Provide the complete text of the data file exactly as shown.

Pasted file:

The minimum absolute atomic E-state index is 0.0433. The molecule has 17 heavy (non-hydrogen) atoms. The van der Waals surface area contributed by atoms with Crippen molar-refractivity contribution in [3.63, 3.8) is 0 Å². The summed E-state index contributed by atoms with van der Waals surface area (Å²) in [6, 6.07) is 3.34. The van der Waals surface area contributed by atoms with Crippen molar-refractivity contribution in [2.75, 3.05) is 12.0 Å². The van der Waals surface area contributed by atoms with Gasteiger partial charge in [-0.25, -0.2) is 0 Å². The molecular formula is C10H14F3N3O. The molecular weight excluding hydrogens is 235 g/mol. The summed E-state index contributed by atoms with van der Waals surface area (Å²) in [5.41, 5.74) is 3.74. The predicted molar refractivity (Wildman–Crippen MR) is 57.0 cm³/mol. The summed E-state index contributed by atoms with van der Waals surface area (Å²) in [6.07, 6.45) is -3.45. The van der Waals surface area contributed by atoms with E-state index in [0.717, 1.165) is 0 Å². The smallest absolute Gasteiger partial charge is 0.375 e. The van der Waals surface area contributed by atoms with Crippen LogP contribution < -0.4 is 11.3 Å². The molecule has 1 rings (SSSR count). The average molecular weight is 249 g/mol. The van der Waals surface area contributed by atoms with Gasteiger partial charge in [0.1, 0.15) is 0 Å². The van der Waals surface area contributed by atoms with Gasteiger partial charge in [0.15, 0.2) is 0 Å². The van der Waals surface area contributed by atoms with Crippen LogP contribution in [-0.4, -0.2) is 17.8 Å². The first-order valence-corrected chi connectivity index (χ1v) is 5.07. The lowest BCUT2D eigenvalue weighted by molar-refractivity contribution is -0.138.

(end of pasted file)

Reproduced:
The minimum absolute atomic E-state index is 0.0433. The molecule has 17 heavy (non-hydrogen) atoms. The van der Waals surface area contributed by atoms with Crippen molar-refractivity contribution in [3.63, 3.8) is 0 Å². The summed E-state index contributed by atoms with van der Waals surface area (Å²) in [6, 6.07) is 3.34. The van der Waals surface area contributed by atoms with Crippen molar-refractivity contribution in [2.75, 3.05) is 12.0 Å². The van der Waals surface area contributed by atoms with Gasteiger partial charge in [-0.25, -0.2) is 0 Å². The molecular formula is C10H14F3N3O. The molecular weight excluding hydrogens is 235 g/mol. The summed E-state index contributed by atoms with van der Waals surface area (Å²) in [5.41, 5.74) is 3.74. The predicted molar refractivity (Wildman–Crippen MR) is 57.0 cm³/mol. The summed E-state index contributed by atoms with van der Waals surface area (Å²) in [6.07, 6.45) is -3.45. The van der Waals surface area contributed by atoms with E-state index in [0.717, 1.165) is 0 Å². The smallest absolute Gasteiger partial charge is 0.375 e. The van der Waals surface area contributed by atoms with Crippen LogP contribution < -0.4 is 11.3 Å². The molecule has 1 rings (SSSR count). The average molecular weight is 249 g/mol. The van der Waals surface area contributed by atoms with Gasteiger partial charge in [0.1, 0.15) is 0 Å². The van der Waals surface area contributed by atoms with Gasteiger partial charge in [0.15, 0.2) is 0 Å². The van der Waals surface area contributed by atoms with Crippen LogP contribution in [-0.4, -0.2) is 17.8 Å². The first-order valence-corrected chi connectivity index (χ1v) is 5.07. The lowest BCUT2D eigenvalue weighted by molar-refractivity contribution is -0.138.